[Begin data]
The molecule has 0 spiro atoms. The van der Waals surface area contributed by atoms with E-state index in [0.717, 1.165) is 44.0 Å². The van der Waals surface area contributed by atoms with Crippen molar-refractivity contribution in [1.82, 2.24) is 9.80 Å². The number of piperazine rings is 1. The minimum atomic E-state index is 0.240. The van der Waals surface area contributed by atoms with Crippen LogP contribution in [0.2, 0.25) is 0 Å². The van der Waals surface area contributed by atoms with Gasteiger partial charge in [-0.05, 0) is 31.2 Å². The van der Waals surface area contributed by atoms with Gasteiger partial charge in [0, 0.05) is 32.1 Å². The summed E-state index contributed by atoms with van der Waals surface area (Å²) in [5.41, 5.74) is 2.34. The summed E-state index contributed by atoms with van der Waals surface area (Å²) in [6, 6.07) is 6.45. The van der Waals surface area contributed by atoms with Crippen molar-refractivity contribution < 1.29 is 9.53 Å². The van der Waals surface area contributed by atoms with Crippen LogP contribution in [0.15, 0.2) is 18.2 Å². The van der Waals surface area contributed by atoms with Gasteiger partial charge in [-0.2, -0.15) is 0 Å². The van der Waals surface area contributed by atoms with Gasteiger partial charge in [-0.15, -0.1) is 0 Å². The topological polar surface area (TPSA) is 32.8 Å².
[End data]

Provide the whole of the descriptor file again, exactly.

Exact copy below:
The molecule has 0 spiro atoms. The van der Waals surface area contributed by atoms with E-state index in [0.717, 1.165) is 44.0 Å². The van der Waals surface area contributed by atoms with Crippen molar-refractivity contribution in [1.82, 2.24) is 9.80 Å². The number of piperazine rings is 1. The minimum atomic E-state index is 0.240. The van der Waals surface area contributed by atoms with Crippen LogP contribution in [0.2, 0.25) is 0 Å². The van der Waals surface area contributed by atoms with Gasteiger partial charge in [-0.05, 0) is 31.2 Å². The van der Waals surface area contributed by atoms with Gasteiger partial charge in [0, 0.05) is 32.1 Å². The summed E-state index contributed by atoms with van der Waals surface area (Å²) in [5.41, 5.74) is 2.34. The summed E-state index contributed by atoms with van der Waals surface area (Å²) in [6, 6.07) is 6.45. The van der Waals surface area contributed by atoms with Crippen molar-refractivity contribution < 1.29 is 9.53 Å². The van der Waals surface area contributed by atoms with Crippen LogP contribution in [0.15, 0.2) is 18.2 Å². The van der Waals surface area contributed by atoms with Gasteiger partial charge in [-0.2, -0.15) is 0 Å². The van der Waals surface area contributed by atoms with Gasteiger partial charge in [-0.15, -0.1) is 0 Å². The topological polar surface area (TPSA) is 32.8 Å².